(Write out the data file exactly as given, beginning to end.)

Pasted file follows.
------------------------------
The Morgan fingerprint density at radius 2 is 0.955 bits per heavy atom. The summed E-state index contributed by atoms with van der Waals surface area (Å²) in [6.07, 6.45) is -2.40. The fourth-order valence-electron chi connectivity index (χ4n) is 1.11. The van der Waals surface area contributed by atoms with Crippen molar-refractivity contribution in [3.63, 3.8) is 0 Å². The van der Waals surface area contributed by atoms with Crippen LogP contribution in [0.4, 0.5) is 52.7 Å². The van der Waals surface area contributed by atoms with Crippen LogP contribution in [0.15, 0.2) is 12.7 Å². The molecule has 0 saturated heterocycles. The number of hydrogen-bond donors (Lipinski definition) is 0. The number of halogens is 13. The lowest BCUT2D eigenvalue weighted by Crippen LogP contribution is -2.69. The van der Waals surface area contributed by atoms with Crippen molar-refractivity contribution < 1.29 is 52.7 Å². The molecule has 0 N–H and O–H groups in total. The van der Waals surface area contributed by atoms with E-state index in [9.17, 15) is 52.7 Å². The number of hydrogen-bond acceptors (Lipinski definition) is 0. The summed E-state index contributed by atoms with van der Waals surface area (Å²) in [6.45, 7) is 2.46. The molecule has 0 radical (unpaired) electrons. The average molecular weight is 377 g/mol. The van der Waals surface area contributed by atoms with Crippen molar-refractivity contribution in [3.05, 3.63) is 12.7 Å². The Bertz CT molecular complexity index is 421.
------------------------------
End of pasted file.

The Morgan fingerprint density at radius 2 is 0.955 bits per heavy atom. The summed E-state index contributed by atoms with van der Waals surface area (Å²) in [6.07, 6.45) is -2.40. The fourth-order valence-electron chi connectivity index (χ4n) is 1.11. The van der Waals surface area contributed by atoms with Crippen molar-refractivity contribution in [3.63, 3.8) is 0 Å². The van der Waals surface area contributed by atoms with Crippen LogP contribution in [0.4, 0.5) is 52.7 Å². The van der Waals surface area contributed by atoms with Crippen LogP contribution in [0.15, 0.2) is 12.7 Å². The molecule has 0 saturated heterocycles. The number of hydrogen-bond donors (Lipinski definition) is 0. The number of halogens is 13. The lowest BCUT2D eigenvalue weighted by Crippen LogP contribution is -2.69. The van der Waals surface area contributed by atoms with Crippen molar-refractivity contribution < 1.29 is 52.7 Å². The molecule has 0 N–H and O–H groups in total. The van der Waals surface area contributed by atoms with E-state index in [9.17, 15) is 52.7 Å². The number of hydrogen-bond acceptors (Lipinski definition) is 0. The summed E-state index contributed by atoms with van der Waals surface area (Å²) in [6.45, 7) is 2.46. The molecule has 0 radical (unpaired) electrons. The average molecular weight is 377 g/mol. The van der Waals surface area contributed by atoms with Crippen molar-refractivity contribution in [3.05, 3.63) is 12.7 Å². The Bertz CT molecular complexity index is 421.